- Cambodia is located in Southeast Asia, bordered by Thailand and Laos on the north and Vietnam on the east and south.
- With a population of over 15 million, Cambodia is the 70th most populous country in the world.
- Today 30% of the population still live below the poverty line (earning less than $1.25 per day).
- Many people, especially in rural areas, remain in poverty due to food shortages and lack of work opportunities.
- More than 50% of Cambodia's population is under the age of 25 and many lack education and productive skill to compete in the limited economy.
What We're Doing
Trades of Hope is partnering with these women in Cambodia who have been the victims of a heart wrenching and awful practice called “acid attack”, which is a form of revenge that illustrates an undercurrent of violence that courses through this wounded society. These women are being empowered by giving them the opportunity to create these beautiful handicrafts that are providing a sustainable business for them which is keeping their families together. This group has given these Artisans a renewed hope and has restored their confidence and value! These women are given the gift of sustainable business that not only affects one person, but also whole communities for generations to come!
Letters from Artisans
From Jariya, a Cambodian artisan:
"My name is Jariya. One day someone flung a container of acid in my face. It burned my face, and ran down my body, dissolving both my skin and my life. The excruciating extensive burns threatened to take my life for months, and since then I have had to endure numerous surgeries to attempt to re-make my features/face to be normal again. I now have to live with the scarring of my face and body, and also with the scarring on my heart. I have consistently been the subject of mockery, hatred, rejection and curiosity, but rarely the subject of compassion or help. I am gradually trying to rebuild my life and to make a future for myself, but the only thing that gives me the courage to do that is that I know that I am not alone, and that I may be able to do something to help others. I am starting this small business to make goods by hand so that other women in my condition, many of whom are left to raise their children on their own, can have the chance to earn their own living in safety and some measure of self-respect."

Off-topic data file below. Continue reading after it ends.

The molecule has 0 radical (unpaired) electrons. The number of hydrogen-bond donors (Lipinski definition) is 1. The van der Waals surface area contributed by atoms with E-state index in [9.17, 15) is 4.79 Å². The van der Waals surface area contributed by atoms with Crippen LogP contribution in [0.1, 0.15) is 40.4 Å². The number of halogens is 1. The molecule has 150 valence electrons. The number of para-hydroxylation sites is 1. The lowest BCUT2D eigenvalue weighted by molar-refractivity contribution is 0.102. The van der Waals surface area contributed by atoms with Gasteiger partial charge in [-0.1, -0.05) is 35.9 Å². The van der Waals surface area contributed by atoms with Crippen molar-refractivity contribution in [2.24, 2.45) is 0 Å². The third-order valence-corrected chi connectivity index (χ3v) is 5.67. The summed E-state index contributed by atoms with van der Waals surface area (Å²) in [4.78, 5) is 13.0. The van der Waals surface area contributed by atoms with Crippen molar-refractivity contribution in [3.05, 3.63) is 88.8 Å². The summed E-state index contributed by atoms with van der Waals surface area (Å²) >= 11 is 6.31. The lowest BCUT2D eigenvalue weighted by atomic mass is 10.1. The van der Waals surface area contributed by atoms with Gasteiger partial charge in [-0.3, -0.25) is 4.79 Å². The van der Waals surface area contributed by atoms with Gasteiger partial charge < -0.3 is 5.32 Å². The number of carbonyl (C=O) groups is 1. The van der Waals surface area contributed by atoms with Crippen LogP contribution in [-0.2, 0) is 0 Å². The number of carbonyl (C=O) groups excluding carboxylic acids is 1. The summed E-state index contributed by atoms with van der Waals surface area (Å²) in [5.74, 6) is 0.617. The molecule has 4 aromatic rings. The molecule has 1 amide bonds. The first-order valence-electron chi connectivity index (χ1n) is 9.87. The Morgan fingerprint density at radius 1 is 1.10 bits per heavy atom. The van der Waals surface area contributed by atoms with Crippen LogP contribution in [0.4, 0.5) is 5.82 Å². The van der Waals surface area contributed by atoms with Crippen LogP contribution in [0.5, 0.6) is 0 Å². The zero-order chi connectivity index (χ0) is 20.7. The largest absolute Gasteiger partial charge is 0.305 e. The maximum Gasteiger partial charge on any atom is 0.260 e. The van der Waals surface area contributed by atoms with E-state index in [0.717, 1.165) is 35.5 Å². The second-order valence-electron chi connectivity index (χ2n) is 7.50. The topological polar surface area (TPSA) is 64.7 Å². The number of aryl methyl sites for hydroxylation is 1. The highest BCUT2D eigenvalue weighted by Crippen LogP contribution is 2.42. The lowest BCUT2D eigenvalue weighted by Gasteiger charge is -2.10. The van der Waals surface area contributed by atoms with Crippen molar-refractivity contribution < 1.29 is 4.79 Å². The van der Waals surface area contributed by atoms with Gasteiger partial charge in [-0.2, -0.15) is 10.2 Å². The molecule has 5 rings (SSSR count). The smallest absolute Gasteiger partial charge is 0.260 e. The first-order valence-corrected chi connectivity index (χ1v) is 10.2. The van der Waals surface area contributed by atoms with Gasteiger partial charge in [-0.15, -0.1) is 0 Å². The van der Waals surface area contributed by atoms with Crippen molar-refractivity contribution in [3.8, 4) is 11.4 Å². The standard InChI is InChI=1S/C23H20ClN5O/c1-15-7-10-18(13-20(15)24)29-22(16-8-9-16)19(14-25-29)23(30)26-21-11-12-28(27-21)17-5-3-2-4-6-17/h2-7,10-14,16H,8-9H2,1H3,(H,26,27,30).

From a missionary who works with our artisans:
"I think the best way to explain what happened to these women is to think about a grief we have. Usually we want to share our tragedy, our loss only with those with whom we choose. If we have been raped, or lost a loved one, or our heart has been broken, we usually are very careful about who we share this with. But for these women, their greatest tragedy, their life-altering loss, is written on their faces. So for them to show their faces is not just a matter of someone else seeing their physical scars; it is exposing this most personal tragedy to the eyes of everyone - the kind and understanding, and also the callous and uncaring, as well as the careless and oblivious. We would be deeply affected were we to walk about wearing t-shirts that said 'grieving mother', 'rape victim', 'abandoned wife', 'unwanted child', 'unemployed father'. The scars on these women's faces are like those t-shirts, but they can't be taken off. Everywhere they go, they are seen only through the lens of this life-shattering event; it becomes their identity, so they can't just be another shopper in the market, or student in a class, or rider on a bus, or pedestrian on the street, or customer in the bank, or patient in the doctor's office. Always this part of their identity is emblazoned on their faces.
They each tell themselves that this wouldn't have happened were they not poor, or had they had a father who protected them, or had they had more personal value. So the scarring is not just an exposure of the shame of the event, but the exposure of who they are that such a thing could have happened to them. It 'proves' that they are somehow worthless, expendable, unloved, unvalued."